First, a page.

Ignoring relationship red flags and fantasizing about the perfect life with someone you just met may be signs of infatuation versus love.
Being swept off your feet or “head over heels” for someone new — despite not knowing them very well — is often referred to as infatuation.
Infatuation is also a deep sense of connection, mainly based on the idealization of someone else. It can feel intense, passionate, and beyond reason. Many may refer to it as love at first sight.
Love, on the other hand, may be less oblivious to another person’s shortcomings or incompatibilities. It exists despite those.
Love also looks to celebrate differences and build a connection that allows both people to thrive as individuals. It may require intentional work and effort from each partner to come together in disagreement to work toward a mutual goal. Love is a choice.
The difference between infatuation versus love is often one of assumption versus reality.
“With infatuation, there’s usually a connection; you usually have at least one thing in common, but the high it creates for someone is based usually on a fantasy that we have created about the person, an idealized version of them,” explains Sarah Moore, a licensed professional counselor from Arlington, Virginia.
Here are other differences between love and infatuation:
Perfection vs. individuality
Infatuation can lead you to see someone as flawless or ideal, despite evidence of differences, says Dr. Dug Y. Lee, a board certified couple and family psychologist and professor from Bellevue, Washington.
Love, on the other hand, has identified and acknowledged differences as individuality, accepting the partner as a whole.
Lee explains infatuation might make you put a positive spin on undesirable characteristics instead of accepting them, for example, whereas love will be empathetic, kind, and looking to problem solve challenges without denial they exist.
In extreme situations, infatuation may lure you into an abusive relationship by blinding you to important red flags.
Craving vs. satisfaction
Moore says the feelings that come along with infatuation are often similar to a “high,” including:
- heightened arousal
- excessive laughter
This could lead you to engage in behaviors that may not be safe for you or others.
Love can also involve feelings of excitement about being with the other person; however, love typically allows for you to feel content in your relationship, free of constant craving for that other person or the anxiety that it may cause you the uncertainty of their feelings.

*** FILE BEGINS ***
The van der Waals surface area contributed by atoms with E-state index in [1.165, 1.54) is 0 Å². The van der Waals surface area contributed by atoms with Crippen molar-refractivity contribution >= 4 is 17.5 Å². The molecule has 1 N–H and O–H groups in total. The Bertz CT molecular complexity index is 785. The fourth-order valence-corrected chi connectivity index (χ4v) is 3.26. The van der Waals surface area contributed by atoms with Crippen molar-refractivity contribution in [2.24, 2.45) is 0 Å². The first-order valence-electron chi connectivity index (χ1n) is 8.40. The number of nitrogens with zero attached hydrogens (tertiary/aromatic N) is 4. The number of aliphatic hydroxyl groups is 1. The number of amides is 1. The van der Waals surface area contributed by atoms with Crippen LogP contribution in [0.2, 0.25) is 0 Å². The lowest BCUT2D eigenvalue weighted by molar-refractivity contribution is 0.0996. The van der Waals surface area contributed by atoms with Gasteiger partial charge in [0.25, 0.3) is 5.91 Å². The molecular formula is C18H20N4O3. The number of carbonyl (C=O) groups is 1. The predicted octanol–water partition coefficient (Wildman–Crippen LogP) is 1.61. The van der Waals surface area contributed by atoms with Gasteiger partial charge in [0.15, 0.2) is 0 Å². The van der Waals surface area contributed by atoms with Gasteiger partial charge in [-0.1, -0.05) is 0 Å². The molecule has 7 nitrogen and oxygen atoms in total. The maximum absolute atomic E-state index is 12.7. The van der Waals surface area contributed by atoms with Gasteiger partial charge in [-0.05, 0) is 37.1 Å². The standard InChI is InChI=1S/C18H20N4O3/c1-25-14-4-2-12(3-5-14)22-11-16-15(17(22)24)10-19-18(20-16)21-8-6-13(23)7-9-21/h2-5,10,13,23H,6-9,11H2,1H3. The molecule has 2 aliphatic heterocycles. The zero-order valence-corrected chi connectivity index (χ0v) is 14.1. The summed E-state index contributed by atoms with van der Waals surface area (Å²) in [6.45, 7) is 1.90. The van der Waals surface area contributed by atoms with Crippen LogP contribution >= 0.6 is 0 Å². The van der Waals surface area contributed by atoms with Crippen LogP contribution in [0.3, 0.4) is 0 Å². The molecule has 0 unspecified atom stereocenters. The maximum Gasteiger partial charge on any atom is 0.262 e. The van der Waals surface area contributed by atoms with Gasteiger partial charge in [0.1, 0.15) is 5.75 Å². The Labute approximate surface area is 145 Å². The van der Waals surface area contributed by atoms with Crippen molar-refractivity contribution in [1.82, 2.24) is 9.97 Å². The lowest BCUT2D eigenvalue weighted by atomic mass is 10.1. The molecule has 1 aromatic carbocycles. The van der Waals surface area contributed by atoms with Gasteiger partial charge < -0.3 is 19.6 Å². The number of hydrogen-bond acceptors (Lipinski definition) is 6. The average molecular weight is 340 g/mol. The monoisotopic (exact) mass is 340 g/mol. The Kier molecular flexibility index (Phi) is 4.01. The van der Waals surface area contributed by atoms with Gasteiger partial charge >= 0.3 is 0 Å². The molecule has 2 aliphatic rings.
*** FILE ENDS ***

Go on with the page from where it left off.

Assumptions vs. intimacy
“On a truly personal level, you don’t know the individual all that well,” Dr. Joann Mundin, a board certified psychiatrist from Sacramento, explains of infatuation. “Most of what you know about the individual is superficial, either on their looks or how they behave in a group.”
Love involves a sense of real intimacy; knowing things about your partner other people aren’t privy to, witnessing vulnerability and emotional need, and being trusted with potentially hurtful information.
Planning the future vs. future planning
Mundin adds it’s also common for people experiencing infatuation to fantasize about the ideal future they may or could have with the other person.
These fantasies may involve vacations they’ll go on, children they’ll have, or achievements they’ll receive — all without input from the other person. Infatuation may even lead you to believe the other person is in love with you, without this being the case.
Love may take a more practical approach to the future. Couples in love often discuss career, marriage, and children goals together after feelings and the relationship have proven stable.
Is infatuation the first stage of love?
Infatuation can be the first stage of love, but not everyone experiences infatuation. You can meet someone wonderful without that love-at-first-sight rush.
Mundin emphasizes that infatuation can turn into love, but only if you’re willing to let go of the perfect fantasy and overcome any disappointment that brings.
“Infatuation is selfish because it makes you feel good to fantasize about the individual, but in truth, it’s likely that they aren’t as perfect as you believe,” she says. “Yes, it can develop into love if you are willing to compromise, give, and work things out with the person you are fascinated with.”
In other words, you may need to be disillusioned in order to truly fall in love.
Long-term commitments don’t usually survive on infatuation alone, but you may experience infatuation for years, depending on the circumstances.
“Usually, infatuation lasts for between 18 months and three years,” says Mundin. “Unless a long-distance relationship is involved or an extremely insecure individual is fascinated, infatuation rarely lasts longer.”
The remnants of infatuation may help strengthen a relationship, however, according to Lee.
Through a continued process of maximizing your partner’s strengths over their weaknesses, you can maintain a sense of joy and excitement that isn’t ruled by fantasy.
Infatuation is often a fantasy-based, passionate longing for someone else. It can prevent you from acknowledging their weaknesses, and may even land you in an unhealthy situation.
Love is often based in reality and is fed on closeness and knowledge of the other person. You respect your partner’s differences, enjoy true intimacy, and work together as a team.
While infatuation can lead to love, it may require you to let go of the fantasy and embrace differences, shortcomings, and individuality.